The strategy begins with the qualitative aspects of a
problem and progresses toward the quantitative
aspects of a problem. Each step uses information
Page 19
Teaching Problem Solving
gathered in the previous step to translate the
problem into more quantitative terms and to clarify
the decisions which you must make. These steps
should make sense to you. You have probably
used a similar strategy, without thinking about it,
when you have solved problems before.
The Importance of Writing
Solving a problem requires that you constantly
make decisions. This is very difficult to do if you
must also remember many pieces of information
and the relationships between those pieces of
has only a small number of short term memory
locations. You could forget important parts of the
problem or the steps in a mathematical procedure.
The chain of decisions you construct may even
have logical flaws. Drawing pictures and diagrams
and writing your procedures using words, symbols,
and mathematics makes the paper a part of your
extended memory. Your brain is then free to deal
with the decision-making process. The single
biggest mistake of novice problem solvers is not
writing down enough in a form which is organized
to be a useful aid to their memory. If you have had
the experience of understanding how to solve a
problem when someone shows you how but
“getting lost” when you try to do a similar problem
yourself, the effective use of writing could be your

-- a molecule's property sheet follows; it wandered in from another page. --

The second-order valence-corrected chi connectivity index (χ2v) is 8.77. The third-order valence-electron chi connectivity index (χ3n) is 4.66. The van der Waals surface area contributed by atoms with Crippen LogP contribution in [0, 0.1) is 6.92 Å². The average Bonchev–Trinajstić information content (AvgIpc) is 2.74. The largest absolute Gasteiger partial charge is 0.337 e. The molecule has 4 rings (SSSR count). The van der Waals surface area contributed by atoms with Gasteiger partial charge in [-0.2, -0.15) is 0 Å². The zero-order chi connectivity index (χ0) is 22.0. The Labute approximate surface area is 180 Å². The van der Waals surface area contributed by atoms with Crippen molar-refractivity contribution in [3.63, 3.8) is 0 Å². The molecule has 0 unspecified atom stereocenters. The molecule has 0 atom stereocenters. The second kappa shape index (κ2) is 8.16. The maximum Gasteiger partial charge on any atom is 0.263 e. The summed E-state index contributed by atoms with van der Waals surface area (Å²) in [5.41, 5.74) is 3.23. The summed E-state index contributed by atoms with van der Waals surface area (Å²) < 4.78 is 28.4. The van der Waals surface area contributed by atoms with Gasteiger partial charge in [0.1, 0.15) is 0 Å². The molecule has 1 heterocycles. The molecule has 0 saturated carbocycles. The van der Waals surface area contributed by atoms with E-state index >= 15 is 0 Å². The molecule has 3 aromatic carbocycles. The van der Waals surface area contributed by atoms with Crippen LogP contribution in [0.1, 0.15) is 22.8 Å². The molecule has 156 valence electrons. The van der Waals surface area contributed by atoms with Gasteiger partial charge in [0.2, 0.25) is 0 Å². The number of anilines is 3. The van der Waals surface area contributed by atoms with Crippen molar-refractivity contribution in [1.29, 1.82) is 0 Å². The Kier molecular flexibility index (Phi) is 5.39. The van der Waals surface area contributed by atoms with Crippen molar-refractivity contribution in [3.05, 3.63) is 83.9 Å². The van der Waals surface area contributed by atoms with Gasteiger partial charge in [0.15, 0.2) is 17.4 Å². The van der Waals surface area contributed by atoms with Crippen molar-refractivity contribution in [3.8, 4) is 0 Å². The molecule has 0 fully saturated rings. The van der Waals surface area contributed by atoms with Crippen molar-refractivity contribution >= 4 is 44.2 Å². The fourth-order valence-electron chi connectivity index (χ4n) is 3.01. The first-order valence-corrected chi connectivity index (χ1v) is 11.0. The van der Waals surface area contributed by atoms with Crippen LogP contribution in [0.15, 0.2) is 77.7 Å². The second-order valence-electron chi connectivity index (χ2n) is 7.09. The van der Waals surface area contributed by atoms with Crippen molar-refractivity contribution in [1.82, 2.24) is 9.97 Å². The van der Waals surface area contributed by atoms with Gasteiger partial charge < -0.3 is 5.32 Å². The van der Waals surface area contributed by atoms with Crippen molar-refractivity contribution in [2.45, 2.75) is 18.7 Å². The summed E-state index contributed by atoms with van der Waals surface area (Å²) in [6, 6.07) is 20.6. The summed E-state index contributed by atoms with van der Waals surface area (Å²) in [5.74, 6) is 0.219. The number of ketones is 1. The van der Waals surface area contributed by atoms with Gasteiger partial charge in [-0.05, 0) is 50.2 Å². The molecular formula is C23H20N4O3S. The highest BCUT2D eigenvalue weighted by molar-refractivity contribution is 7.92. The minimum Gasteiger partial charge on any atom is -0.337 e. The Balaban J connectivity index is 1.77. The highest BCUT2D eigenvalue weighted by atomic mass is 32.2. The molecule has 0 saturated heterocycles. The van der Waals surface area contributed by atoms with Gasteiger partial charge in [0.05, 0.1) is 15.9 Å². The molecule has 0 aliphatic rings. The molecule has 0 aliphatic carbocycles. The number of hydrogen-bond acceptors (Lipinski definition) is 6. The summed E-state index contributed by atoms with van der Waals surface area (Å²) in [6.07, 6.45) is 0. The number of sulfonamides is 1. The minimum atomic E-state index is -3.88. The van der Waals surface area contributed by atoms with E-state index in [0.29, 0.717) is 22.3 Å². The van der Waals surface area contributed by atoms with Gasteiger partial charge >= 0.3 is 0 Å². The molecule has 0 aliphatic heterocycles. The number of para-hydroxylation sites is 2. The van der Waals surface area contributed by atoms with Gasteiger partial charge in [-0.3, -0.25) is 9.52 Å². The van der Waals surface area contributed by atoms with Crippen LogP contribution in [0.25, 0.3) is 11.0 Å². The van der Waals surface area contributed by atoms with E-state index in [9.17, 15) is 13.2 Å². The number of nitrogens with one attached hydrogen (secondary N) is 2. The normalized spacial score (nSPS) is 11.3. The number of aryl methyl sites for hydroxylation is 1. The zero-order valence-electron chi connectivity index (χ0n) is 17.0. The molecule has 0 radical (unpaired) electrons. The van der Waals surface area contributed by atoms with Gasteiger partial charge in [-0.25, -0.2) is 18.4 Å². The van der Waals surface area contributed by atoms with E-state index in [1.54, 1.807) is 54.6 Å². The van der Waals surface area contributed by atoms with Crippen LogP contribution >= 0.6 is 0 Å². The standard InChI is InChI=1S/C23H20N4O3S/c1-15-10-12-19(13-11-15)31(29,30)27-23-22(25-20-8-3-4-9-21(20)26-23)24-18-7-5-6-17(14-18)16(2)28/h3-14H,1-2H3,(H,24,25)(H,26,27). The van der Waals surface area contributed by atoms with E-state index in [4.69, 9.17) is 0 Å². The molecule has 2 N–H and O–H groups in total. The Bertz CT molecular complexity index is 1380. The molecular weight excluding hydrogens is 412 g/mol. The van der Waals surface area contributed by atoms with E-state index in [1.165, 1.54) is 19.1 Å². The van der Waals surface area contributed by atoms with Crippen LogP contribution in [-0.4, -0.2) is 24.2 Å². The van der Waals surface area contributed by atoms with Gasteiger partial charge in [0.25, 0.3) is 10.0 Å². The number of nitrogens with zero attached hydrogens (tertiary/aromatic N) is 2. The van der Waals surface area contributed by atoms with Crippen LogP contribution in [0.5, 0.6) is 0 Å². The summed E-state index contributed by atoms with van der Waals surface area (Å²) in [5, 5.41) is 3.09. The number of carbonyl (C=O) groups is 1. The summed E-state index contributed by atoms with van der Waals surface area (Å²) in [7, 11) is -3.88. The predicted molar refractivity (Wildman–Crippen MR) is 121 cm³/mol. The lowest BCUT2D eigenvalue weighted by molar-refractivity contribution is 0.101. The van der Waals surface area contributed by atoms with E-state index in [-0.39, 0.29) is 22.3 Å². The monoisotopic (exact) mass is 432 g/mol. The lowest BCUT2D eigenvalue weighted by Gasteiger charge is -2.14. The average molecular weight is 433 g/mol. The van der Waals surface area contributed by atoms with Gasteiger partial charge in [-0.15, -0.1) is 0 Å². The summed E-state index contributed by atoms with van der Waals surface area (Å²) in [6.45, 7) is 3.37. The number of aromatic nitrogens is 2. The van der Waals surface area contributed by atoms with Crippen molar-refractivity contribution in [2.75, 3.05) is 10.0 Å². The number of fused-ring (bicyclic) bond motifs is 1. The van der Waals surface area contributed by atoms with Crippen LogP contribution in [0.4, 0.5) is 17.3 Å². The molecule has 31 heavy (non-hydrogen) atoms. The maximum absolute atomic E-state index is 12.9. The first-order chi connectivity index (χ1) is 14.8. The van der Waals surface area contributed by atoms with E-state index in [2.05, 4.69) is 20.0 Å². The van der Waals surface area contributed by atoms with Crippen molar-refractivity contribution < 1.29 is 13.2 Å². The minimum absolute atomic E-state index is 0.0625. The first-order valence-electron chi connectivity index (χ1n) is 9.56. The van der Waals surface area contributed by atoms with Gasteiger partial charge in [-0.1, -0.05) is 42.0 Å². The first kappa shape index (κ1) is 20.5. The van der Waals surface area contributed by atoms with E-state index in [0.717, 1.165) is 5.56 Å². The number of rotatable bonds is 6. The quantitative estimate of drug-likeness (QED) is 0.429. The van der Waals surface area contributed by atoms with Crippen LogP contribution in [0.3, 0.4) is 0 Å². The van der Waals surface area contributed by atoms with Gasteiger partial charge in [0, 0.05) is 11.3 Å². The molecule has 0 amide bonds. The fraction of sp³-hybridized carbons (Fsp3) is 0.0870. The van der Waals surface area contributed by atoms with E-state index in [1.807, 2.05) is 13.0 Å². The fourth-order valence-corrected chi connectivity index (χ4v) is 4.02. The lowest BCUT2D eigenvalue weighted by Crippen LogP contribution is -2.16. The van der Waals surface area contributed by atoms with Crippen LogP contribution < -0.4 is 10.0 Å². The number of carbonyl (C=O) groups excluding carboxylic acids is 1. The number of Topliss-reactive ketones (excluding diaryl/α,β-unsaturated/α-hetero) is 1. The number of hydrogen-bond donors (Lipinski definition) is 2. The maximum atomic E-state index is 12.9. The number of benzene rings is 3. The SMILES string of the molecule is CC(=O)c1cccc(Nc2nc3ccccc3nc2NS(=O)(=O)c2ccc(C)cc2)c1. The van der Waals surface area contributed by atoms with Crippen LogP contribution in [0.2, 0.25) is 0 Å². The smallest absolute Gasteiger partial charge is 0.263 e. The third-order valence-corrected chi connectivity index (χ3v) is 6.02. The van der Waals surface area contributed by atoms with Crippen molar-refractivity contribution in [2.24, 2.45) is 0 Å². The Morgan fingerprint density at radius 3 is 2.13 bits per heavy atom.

primary trouble.
using a sketch. Write down a simple statement
of what you want to find out. Write down the
physics ideas which might be useful in the
problem and describe the approach you will
use. When you finish this step, you should
never have to refer to the problem statement
again.
2. Describe the Physics: In this step you use
your qualitative understanding of the problem to
prepare for a quantitative solution. First,
simplify the problem situation by describing it
with a diagram in terms of simple physical
objects and essential physical quantities.
Restate what you want to find by naming
specific mathematical quantities. Using the
physics ideas assembled in step 1, write down
equations which specify how these physical
quantities are related according to the principles
of physics or mathematics. The results of this
step contains all of the relevant information so
you should not need to refer to step 1 again.
A Physics-Specific Strategy
Each profession has its own specialized
knowledge and patterns of thought.
The
knowledge and thought processes that you use in
each of the steps will depend on the discipline in
which you operate. Taking into account the
specific nature of physics, we choose to label and
interpret the five steps of the general problem
solving strategy as follows:
3. Plan the Solution: In this step you translate the
physics description into a set of equations
which represent the problem mathematically by
using the equations assembled in step 2. Each
equation should have a specific goal to find a